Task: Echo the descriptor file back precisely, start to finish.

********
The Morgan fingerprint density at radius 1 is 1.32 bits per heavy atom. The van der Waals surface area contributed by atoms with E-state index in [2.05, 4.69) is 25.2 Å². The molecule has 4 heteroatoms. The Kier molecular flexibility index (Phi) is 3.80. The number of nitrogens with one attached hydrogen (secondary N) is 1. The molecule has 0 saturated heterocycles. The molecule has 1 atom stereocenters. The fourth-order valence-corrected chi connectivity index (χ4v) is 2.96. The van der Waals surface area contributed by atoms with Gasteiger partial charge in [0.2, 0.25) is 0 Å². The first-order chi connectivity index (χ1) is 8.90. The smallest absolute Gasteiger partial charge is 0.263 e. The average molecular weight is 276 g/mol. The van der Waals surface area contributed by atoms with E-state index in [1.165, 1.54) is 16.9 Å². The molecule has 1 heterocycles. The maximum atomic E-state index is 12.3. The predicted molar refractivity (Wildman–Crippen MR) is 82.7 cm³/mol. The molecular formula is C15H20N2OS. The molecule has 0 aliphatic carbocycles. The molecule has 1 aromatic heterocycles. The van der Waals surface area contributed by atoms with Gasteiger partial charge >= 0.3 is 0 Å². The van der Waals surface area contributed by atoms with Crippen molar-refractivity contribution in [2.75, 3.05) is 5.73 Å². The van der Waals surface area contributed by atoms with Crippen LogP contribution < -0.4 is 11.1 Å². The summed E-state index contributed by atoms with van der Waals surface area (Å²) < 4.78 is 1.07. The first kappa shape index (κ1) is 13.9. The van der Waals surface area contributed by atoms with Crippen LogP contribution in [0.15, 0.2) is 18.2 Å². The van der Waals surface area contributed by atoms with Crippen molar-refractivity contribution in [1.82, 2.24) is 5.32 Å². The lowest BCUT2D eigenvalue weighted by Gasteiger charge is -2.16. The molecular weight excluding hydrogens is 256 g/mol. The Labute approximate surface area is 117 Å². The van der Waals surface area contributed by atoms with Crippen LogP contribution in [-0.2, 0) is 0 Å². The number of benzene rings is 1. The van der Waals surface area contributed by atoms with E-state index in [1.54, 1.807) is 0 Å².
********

The Morgan fingerprint density at radius 1 is 1.32 bits per heavy atom. The van der Waals surface area contributed by atoms with E-state index in [2.05, 4.69) is 25.2 Å². The molecule has 4 heteroatoms. The Kier molecular flexibility index (Phi) is 3.80. The number of nitrogens with one attached hydrogen (secondary N) is 1. The molecule has 0 saturated heterocycles. The molecule has 1 atom stereocenters. The fourth-order valence-corrected chi connectivity index (χ4v) is 2.96. The van der Waals surface area contributed by atoms with Gasteiger partial charge in [0.2, 0.25) is 0 Å². The first-order chi connectivity index (χ1) is 8.90. The smallest absolute Gasteiger partial charge is 0.263 e. The average molecular weight is 276 g/mol. The van der Waals surface area contributed by atoms with E-state index in [1.165, 1.54) is 16.9 Å². The molecule has 1 heterocycles. The maximum atomic E-state index is 12.3. The predicted molar refractivity (Wildman–Crippen MR) is 82.7 cm³/mol. The molecular formula is C15H20N2OS. The molecule has 0 aliphatic carbocycles. The molecule has 1 aromatic heterocycles. The van der Waals surface area contributed by atoms with Gasteiger partial charge >= 0.3 is 0 Å². The van der Waals surface area contributed by atoms with Crippen molar-refractivity contribution in [2.75, 3.05) is 5.73 Å². The van der Waals surface area contributed by atoms with Crippen LogP contribution < -0.4 is 11.1 Å². The summed E-state index contributed by atoms with van der Waals surface area (Å²) < 4.78 is 1.07. The first kappa shape index (κ1) is 13.9. The van der Waals surface area contributed by atoms with Crippen LogP contribution in [0.15, 0.2) is 18.2 Å². The van der Waals surface area contributed by atoms with Crippen molar-refractivity contribution in [1.82, 2.24) is 5.32 Å². The lowest BCUT2D eigenvalue weighted by Gasteiger charge is -2.16. The molecular weight excluding hydrogens is 256 g/mol. The Labute approximate surface area is 117 Å². The van der Waals surface area contributed by atoms with Crippen LogP contribution in [-0.2, 0) is 0 Å². The number of benzene rings is 1. The van der Waals surface area contributed by atoms with E-state index in [1.54, 1.807) is 0 Å².